US Treasury Releases HIRE Act Report

The US Treasury Department has just released an updated report on the number of newly-hired workers eligible for tax credits under the recent Hiring Incentives to Restore Employment (HIRE) Act.

Passed in March, the HIRE Act offers an exemption from Social Security payroll taxes for every worker hired after February 3, 2010, and before January 1, 2011, who has been unemployed for 60 days or longer. The maximum value of the credit is equal to 6.2% of wages up to $106,800, the Federal Insurance Contributions Act wage cap. There is also an additional $1,000 income tax credit for every new employee retained for 52 weeks, creditable on on the employer’s 2011 income tax return.

The Internal Revenue Service’s data on the HIRE Act will not be available until after the filing of tax returns in 2011. However, the Treasury Department’s Office of Economic Policy has provided estimates on employers who potentially qualify for the HIRE tax exemption.

According to the report, between February and October this year, businesses hired an estimated 8.1 million new workers who had been unemployed for 60 days or longer. Such businesses are thus eligible for HIRE tax exemptions and credits.

These newly hired workers constitute approximately 11.7% of all workers who were unemployed for eight weeks or longer since the law’s passage. This means that one in eight workers who have been unemployed for eight weeks or longer are hired in the subsequent month.

The report also shows estimates by state on the number of eligible hires. Many states with high unemployment rates have large numbers of potentially eligible new hires. This includes California (over 1.1 million), Ohio (around 350,000), and Michigan (over 260,000).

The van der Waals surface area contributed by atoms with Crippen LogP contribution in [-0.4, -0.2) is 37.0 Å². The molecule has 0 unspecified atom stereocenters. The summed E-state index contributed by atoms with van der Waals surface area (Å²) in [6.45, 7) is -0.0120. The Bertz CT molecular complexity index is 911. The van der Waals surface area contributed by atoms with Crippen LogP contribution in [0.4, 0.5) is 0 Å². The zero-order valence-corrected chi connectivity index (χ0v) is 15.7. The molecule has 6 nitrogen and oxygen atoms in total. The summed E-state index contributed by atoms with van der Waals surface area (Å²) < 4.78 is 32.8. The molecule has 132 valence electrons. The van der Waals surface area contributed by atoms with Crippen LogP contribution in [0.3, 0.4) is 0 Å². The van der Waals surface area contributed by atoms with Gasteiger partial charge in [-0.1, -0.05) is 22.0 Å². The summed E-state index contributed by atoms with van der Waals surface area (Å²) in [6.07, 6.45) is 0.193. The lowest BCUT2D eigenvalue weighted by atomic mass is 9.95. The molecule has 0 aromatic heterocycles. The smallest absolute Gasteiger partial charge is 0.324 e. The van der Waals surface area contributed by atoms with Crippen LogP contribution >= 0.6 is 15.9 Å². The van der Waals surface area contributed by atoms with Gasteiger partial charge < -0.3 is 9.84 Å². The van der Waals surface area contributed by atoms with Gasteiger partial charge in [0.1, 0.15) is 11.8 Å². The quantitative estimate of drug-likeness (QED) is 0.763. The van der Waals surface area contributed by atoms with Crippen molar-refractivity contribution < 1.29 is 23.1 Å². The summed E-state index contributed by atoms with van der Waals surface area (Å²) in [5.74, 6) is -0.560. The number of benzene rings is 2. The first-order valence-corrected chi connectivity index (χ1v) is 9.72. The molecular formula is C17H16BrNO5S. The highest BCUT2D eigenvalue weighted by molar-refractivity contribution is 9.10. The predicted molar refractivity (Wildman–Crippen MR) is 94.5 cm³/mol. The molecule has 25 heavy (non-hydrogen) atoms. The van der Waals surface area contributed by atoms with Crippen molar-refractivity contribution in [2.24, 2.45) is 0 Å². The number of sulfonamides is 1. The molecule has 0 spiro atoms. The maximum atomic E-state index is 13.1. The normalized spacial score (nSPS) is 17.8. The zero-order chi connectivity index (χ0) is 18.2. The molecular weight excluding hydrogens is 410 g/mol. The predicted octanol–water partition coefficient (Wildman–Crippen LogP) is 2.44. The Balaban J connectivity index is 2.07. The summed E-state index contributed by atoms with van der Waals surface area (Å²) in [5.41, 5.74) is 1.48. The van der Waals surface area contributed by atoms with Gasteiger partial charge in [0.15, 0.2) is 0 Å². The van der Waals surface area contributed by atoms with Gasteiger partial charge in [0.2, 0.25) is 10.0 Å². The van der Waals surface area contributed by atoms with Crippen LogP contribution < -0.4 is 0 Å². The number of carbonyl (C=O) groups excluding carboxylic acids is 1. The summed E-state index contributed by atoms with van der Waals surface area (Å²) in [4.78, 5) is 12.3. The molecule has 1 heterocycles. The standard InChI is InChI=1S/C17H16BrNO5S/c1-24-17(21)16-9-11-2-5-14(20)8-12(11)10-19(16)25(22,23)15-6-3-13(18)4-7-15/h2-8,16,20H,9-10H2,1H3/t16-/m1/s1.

“Targeted programs like the HIRE Act tax credit provide an incentive for private-sector employers to hire new workers sooner than they otherwise would,” said Alan B. Krueger, Assistant Secretary for Economic Policy and Chief Economist at the Treasury Department. “Since it’s only in effect through the end of the year, the HIRE Act encourages businesses to accelerate hiring in order to get the maximum benefit from this temporary tax credit.”

Payroll Tax Primer

The term “payroll tax” is generally used in reference to two different kinds of taxes that have similar properties and functions. The first is a type of tax that employers are required to withhold from the wages of their employees, which is known as withholding tax, pay-as-you-earn tax or pas-as-you-go tax. The second type is a tax paid from the company or employer’s funds and is directly related to the act of employing a worker, typically consisting of a fixed charge or a fee that is proportional to the employee’s pay. These taxes are paid to the federal government and imposed on employers and employees, as well as on various compensation bases. In general, these are reported quarterly or annually, with electronic reporting required for almost all employers.